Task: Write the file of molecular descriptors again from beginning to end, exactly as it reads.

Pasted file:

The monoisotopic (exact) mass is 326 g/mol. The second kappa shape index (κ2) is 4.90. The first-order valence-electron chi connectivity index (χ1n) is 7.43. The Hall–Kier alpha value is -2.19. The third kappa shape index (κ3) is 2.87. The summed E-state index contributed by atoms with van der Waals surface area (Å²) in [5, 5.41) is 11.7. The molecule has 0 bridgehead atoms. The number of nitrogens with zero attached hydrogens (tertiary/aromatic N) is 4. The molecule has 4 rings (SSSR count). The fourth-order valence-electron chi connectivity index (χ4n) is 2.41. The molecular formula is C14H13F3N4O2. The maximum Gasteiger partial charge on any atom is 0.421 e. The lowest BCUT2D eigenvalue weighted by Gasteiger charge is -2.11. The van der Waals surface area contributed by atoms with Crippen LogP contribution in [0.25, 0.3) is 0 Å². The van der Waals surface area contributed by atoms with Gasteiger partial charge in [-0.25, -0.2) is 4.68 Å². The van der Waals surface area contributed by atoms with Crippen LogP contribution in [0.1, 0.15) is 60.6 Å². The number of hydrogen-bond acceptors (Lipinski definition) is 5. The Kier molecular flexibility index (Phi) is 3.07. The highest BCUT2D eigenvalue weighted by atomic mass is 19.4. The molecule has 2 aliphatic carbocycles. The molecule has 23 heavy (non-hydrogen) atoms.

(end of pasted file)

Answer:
The monoisotopic (exact) mass is 326 g/mol. The second kappa shape index (κ2) is 4.90. The first-order valence-electron chi connectivity index (χ1n) is 7.43. The Hall–Kier alpha value is -2.19. The third kappa shape index (κ3) is 2.87. The summed E-state index contributed by atoms with van der Waals surface area (Å²) in [5, 5.41) is 11.7. The molecule has 0 bridgehead atoms. The number of nitrogens with zero attached hydrogens (tertiary/aromatic N) is 4. The molecule has 4 rings (SSSR count). The fourth-order valence-electron chi connectivity index (χ4n) is 2.41. The molecular formula is C14H13F3N4O2. The maximum Gasteiger partial charge on any atom is 0.421 e. The lowest BCUT2D eigenvalue weighted by Gasteiger charge is -2.11. The van der Waals surface area contributed by atoms with Crippen LogP contribution in [0.25, 0.3) is 0 Å². The van der Waals surface area contributed by atoms with Gasteiger partial charge in [-0.25, -0.2) is 4.68 Å². The van der Waals surface area contributed by atoms with Crippen LogP contribution in [0.1, 0.15) is 60.6 Å². The number of hydrogen-bond acceptors (Lipinski definition) is 5. The Kier molecular flexibility index (Phi) is 3.07. The highest BCUT2D eigenvalue weighted by atomic mass is 19.4. The molecule has 2 aliphatic carbocycles. The molecule has 23 heavy (non-hydrogen) atoms.